In the young, seismically-active Himalayas, hill and mountain-sides need to be cut – and not blasted – and that too at angles which do not promote landslides; the ground needs to be prepared and cured; retaining walls need to be built; concrete needs to set – and most importantly, every project must take cognisance of the geological and environmental conditions it is required to operate in and conform to desired specifications.

In contrast, in most cases, the advice of geologists and environmentalists is glibly ignored, with many roads and highways being built in great hurry, and in utter violation of geological and environmental norms.

Rajneesh Sareen, Program Director of the Sustainable Buildings & Habitat Program at New Delhi’s Center for Science & Environment sums it up, “The variation in environment within just 2-3 kms in the mountains can be huge. Detailed studies have not been done in some of these areas, so how do we assess the likely impact of construction?” 


Our Engineers Not Taught Multi-Faceted Approach Necessary to Infrastructure Building

The United Nation’s Intergovernmental Panel on Climate Change (IPCC) has long been warning that India will be one of the most severely hit countries from climate change.

This information is not new; in fact, it has been experienced first-hand in India in the form of a month’s rainfall falling in just 1-2 days (for instance, the 2020 Kerala floods, or the increase in the intensity and numbers of cyclones.)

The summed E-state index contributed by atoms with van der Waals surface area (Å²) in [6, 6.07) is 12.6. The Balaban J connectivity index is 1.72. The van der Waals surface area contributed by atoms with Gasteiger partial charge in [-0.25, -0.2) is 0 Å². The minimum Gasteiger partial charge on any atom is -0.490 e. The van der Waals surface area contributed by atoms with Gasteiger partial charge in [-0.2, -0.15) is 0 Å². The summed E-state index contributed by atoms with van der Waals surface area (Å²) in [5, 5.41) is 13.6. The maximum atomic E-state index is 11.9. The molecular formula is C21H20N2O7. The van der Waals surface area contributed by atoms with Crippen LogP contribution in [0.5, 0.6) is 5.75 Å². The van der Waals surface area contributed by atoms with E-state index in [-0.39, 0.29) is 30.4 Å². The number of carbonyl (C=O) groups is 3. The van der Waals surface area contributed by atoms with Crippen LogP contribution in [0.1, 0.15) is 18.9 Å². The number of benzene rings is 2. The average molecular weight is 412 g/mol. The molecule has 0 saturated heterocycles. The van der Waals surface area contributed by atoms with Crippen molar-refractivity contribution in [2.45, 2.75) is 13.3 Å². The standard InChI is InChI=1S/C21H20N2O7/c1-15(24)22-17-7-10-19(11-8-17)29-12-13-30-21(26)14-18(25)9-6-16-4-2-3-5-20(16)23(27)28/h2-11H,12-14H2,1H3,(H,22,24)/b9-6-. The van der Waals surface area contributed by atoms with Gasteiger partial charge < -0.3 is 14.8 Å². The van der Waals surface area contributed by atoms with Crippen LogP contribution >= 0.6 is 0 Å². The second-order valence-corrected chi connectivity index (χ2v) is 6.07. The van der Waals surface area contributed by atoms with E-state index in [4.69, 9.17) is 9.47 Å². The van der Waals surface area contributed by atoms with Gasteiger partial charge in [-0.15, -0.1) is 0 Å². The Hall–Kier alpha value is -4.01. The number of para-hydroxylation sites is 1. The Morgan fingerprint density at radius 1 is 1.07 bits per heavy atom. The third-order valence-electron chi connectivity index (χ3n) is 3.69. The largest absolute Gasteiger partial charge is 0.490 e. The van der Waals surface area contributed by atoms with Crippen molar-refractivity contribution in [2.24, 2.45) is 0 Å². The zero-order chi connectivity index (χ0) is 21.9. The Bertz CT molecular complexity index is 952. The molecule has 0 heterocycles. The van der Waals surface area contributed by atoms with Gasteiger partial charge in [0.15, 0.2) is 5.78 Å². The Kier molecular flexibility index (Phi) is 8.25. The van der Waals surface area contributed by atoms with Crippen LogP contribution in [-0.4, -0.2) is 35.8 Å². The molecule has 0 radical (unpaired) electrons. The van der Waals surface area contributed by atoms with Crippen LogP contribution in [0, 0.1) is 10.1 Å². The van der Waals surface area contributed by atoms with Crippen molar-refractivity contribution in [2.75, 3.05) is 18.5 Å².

Yet, appallingly, no one is cognising this aspect while building infrastructure, and we continue with unplanned “development”/ urbanisation and deforestation.

It’s amazing no one thought of reinforcing the roofs/canopies of the airports. There is no thought that not only should the infrastructure be resilient, but that the service it provides should also be resilient.

There is nil understanding that such ‘development’, with sparse emphasis on sustainable development, is in fact creating new poverty traps – the IPCC reports underscore that some of India’s infrastructural interventions are maladaptive and, instead of assisting development, are likely to aggravate the disaster vulnerabilities. 

The ‘National Employability Report for Engineers 2019’ put out by a job assessment platform Aspiring Minds, had pointed out that: